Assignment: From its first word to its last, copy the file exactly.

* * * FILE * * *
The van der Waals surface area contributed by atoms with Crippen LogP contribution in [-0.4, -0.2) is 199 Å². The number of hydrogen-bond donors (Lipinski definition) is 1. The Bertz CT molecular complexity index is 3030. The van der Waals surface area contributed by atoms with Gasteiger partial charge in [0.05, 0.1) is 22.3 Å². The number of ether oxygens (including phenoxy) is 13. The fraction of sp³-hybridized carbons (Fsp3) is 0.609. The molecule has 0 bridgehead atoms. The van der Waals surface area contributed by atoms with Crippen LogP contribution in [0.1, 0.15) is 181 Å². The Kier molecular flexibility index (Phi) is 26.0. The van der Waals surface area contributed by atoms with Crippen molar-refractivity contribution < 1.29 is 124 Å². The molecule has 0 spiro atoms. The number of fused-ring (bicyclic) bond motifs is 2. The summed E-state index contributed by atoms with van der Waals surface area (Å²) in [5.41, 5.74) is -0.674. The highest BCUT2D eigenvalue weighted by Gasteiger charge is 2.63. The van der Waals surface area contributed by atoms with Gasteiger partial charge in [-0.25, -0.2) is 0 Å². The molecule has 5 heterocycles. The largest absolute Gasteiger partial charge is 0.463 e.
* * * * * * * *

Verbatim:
The van der Waals surface area contributed by atoms with Crippen LogP contribution in [-0.4, -0.2) is 199 Å². The number of hydrogen-bond donors (Lipinski definition) is 1. The Bertz CT molecular complexity index is 3030. The van der Waals surface area contributed by atoms with Gasteiger partial charge in [0.05, 0.1) is 22.3 Å². The number of ether oxygens (including phenoxy) is 13. The fraction of sp³-hybridized carbons (Fsp3) is 0.609. The molecule has 0 bridgehead atoms. The van der Waals surface area contributed by atoms with Crippen LogP contribution in [0.1, 0.15) is 181 Å². The Kier molecular flexibility index (Phi) is 26.0. The van der Waals surface area contributed by atoms with Crippen molar-refractivity contribution < 1.29 is 124 Å². The molecule has 0 spiro atoms. The number of fused-ring (bicyclic) bond motifs is 2. The summed E-state index contributed by atoms with van der Waals surface area (Å²) in [5.41, 5.74) is -0.674. The highest BCUT2D eigenvalue weighted by Gasteiger charge is 2.63. The van der Waals surface area contributed by atoms with Gasteiger partial charge in [-0.25, -0.2) is 0 Å². The molecule has 5 heterocycles. The largest absolute Gasteiger partial charge is 0.463 e.